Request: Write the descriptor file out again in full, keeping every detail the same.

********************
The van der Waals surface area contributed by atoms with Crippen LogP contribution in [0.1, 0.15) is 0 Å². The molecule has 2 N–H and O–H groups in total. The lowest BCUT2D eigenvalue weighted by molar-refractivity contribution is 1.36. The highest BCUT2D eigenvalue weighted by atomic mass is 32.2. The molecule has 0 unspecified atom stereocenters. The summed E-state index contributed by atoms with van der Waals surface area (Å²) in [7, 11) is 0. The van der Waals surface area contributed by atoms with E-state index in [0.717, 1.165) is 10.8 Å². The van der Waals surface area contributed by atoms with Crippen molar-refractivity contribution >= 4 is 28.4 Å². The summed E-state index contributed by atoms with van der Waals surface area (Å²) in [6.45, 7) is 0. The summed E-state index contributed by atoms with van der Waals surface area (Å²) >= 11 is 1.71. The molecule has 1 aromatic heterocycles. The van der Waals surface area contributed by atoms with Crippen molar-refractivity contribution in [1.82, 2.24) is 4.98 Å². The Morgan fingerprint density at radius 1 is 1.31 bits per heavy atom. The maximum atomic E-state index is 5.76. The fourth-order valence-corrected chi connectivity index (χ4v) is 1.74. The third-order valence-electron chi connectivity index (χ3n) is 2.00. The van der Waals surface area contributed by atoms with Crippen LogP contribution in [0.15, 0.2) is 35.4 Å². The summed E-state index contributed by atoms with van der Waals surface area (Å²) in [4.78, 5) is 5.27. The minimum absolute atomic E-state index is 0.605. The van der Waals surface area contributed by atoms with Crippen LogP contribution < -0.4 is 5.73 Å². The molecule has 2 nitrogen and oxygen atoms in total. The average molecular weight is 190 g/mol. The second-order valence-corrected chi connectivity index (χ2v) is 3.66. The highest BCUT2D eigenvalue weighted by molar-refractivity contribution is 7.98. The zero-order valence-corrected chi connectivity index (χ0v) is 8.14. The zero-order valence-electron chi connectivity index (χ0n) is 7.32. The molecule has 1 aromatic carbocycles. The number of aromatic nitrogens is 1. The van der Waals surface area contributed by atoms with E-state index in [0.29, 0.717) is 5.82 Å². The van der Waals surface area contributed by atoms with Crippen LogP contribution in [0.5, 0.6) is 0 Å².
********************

The van der Waals surface area contributed by atoms with Crippen LogP contribution in [0.1, 0.15) is 0 Å². The molecule has 2 N–H and O–H groups in total. The lowest BCUT2D eigenvalue weighted by molar-refractivity contribution is 1.36. The highest BCUT2D eigenvalue weighted by atomic mass is 32.2. The molecule has 0 unspecified atom stereocenters. The summed E-state index contributed by atoms with van der Waals surface area (Å²) in [7, 11) is 0. The van der Waals surface area contributed by atoms with E-state index in [0.717, 1.165) is 10.8 Å². The van der Waals surface area contributed by atoms with Crippen molar-refractivity contribution >= 4 is 28.4 Å². The summed E-state index contributed by atoms with van der Waals surface area (Å²) in [6.45, 7) is 0. The summed E-state index contributed by atoms with van der Waals surface area (Å²) >= 11 is 1.71. The molecule has 1 aromatic heterocycles. The van der Waals surface area contributed by atoms with Crippen molar-refractivity contribution in [1.82, 2.24) is 4.98 Å². The Morgan fingerprint density at radius 1 is 1.31 bits per heavy atom. The maximum atomic E-state index is 5.76. The fourth-order valence-corrected chi connectivity index (χ4v) is 1.74. The third-order valence-electron chi connectivity index (χ3n) is 2.00. The van der Waals surface area contributed by atoms with Crippen LogP contribution in [0.15, 0.2) is 35.4 Å². The summed E-state index contributed by atoms with van der Waals surface area (Å²) in [4.78, 5) is 5.27. The minimum absolute atomic E-state index is 0.605. The van der Waals surface area contributed by atoms with Crippen LogP contribution < -0.4 is 5.73 Å². The molecule has 2 nitrogen and oxygen atoms in total. The average molecular weight is 190 g/mol. The second-order valence-corrected chi connectivity index (χ2v) is 3.66. The highest BCUT2D eigenvalue weighted by molar-refractivity contribution is 7.98. The zero-order valence-corrected chi connectivity index (χ0v) is 8.14. The zero-order valence-electron chi connectivity index (χ0n) is 7.32. The molecule has 1 aromatic carbocycles. The number of aromatic nitrogens is 1. The van der Waals surface area contributed by atoms with E-state index in [0.29, 0.717) is 5.82 Å². The van der Waals surface area contributed by atoms with Crippen LogP contribution in [0.5, 0.6) is 0 Å².